Daily Briefing

DAILY BRIEFING

December 02, 2008

Largest U.S. producer of chicken files Ch. 11

MILWAUKEE : Pilgrim's Pride Corp. filed for Chapter 11 bankruptcy protection yesterday, hurt like other meat producers by volatile feed prices and slumping demand but also hobbled by an unmanageable debt load. The Pittsburg, Texas-based company, the nation's largest chicken producer, sought protection in a filing with the U.S. Bankruptcy Court for the Northern District of Texas, saying that as of Sept. 27 it had $3.75 billion in assets and $2.72 billion in debts. Pilgrim's Pride, which controls about 23 percent of the U.S. chicken market, will continue operating during the reorganization and will not liquidate its assets, spokesman Ray Atkinson said. The chicken producer has been saddled by the debt from its $1.3 billion acquisition of rival Gold Kist Inc. in 2007 - what analysts cite as the primary cause of its large debt load. Pilgrim's Pride's financial woes have been evident for months, since it said in late September that it would post a "significant loss" in the fourth quarter, citing woes from hedging on feed inputs like corn.

Associated Press

Manufacturing index drops to 26-year low

WASHINGTON: A gauge of U.S. manufacturing activity that fell yesterday to its lowest point since May 1982 followed similarly weak readings in Europe and China, fueling fears of a deepening global downturn. The Institute for Supply Management's index of manufacturing activity for November fell to 36.2 from October's 38.9. The reading was worse than Wall Street economists' expectations of 38.4, according to a survey by Thomson Reuters. A figure below 50 indicates the sector is contracting. The index is based on a survey of corporate purchasing managers. Other figures from the manufacturing survey also signaled trouble ahead: The ISM's new-orders index fell to 27.9 from 32.2, its lowest level since June 1980. That indicates production will likely slow in coming months, dragging the index lower, economists said.

Associated Press

Ford weighs selling Volvo amid downturn

DETROIT: Ford Motor Co. is considering selling Volvo Car Corp. or spinning it off as a separate entity, as the U.S. automaker seeks to raise cash and survive tight credit markets and a global automotive sales crisis. Goteborg, Sweden-based Volvo Cars, which Ford bought in 1999, has been struggling with declining demand and a strong euro that made its products more expensive. Volvo sales through October are down more than 28 percent compared with the same period in 2007, according to Autodata Corp. Ford said yesterday that it expects its strategic review of the Swedish luxury automaker to take several months. The move is one of several actions Ford is taking to strengthen its balance sheet amid what it called "severe economic instability worldwide." Ford officials would not speculate on how a potential sale would affect the companies. Spinning off Volvo into a separate entity might be a possibility because, after a prior review, Ford last year started taking steps to allow Volvo to operate more independently.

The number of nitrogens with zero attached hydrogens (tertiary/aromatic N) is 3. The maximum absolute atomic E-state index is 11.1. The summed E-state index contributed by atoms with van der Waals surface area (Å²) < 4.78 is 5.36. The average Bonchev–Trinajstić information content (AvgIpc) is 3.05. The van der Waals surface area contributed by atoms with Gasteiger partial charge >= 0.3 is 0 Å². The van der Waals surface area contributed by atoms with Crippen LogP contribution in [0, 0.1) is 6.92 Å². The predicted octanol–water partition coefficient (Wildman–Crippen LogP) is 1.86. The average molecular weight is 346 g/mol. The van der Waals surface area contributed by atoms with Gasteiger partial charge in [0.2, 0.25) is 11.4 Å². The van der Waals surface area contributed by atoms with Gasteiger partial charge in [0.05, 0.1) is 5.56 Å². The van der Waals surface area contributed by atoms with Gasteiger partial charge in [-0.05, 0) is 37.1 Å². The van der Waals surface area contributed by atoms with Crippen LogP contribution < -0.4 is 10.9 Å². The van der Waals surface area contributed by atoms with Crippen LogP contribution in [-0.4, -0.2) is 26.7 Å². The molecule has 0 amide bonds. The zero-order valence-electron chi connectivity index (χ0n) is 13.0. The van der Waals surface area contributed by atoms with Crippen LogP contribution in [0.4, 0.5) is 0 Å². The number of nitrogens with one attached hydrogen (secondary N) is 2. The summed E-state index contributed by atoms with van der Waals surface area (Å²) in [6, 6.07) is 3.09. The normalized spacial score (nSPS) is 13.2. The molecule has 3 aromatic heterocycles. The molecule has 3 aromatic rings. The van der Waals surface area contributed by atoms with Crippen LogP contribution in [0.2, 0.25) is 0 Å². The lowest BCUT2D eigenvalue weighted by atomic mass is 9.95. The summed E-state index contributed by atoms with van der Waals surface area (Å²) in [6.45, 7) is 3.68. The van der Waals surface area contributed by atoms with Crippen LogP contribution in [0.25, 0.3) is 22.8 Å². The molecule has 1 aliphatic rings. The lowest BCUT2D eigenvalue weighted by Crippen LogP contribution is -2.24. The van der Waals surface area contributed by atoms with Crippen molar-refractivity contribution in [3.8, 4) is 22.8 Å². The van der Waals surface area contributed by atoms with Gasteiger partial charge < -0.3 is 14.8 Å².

Associated Press

Johnson & Johnson to purchase Mentor

NEW BRUNSWICK, N.J. : Health care products company Johnson & Johnson said yesterday that it will buy cosmetic-product and breast-implant maker Mentor Corp. for $1.07 billion. Under the deal, J&J will start a cash tender offer for $31 per share in a move to add breast implants and other products to its Ethicon surgical products unit. The offer is nearly double Mentor's closing price of $16.15 on Friday. Mentor shares were up $13.85, or 85.8 percent, to $30 in premarket trading. The deal is expected to shave 3 to 5 cents per share off of J&J's 2009 earnings. Both companies' boards of directors have approved the deal.

Associated Press

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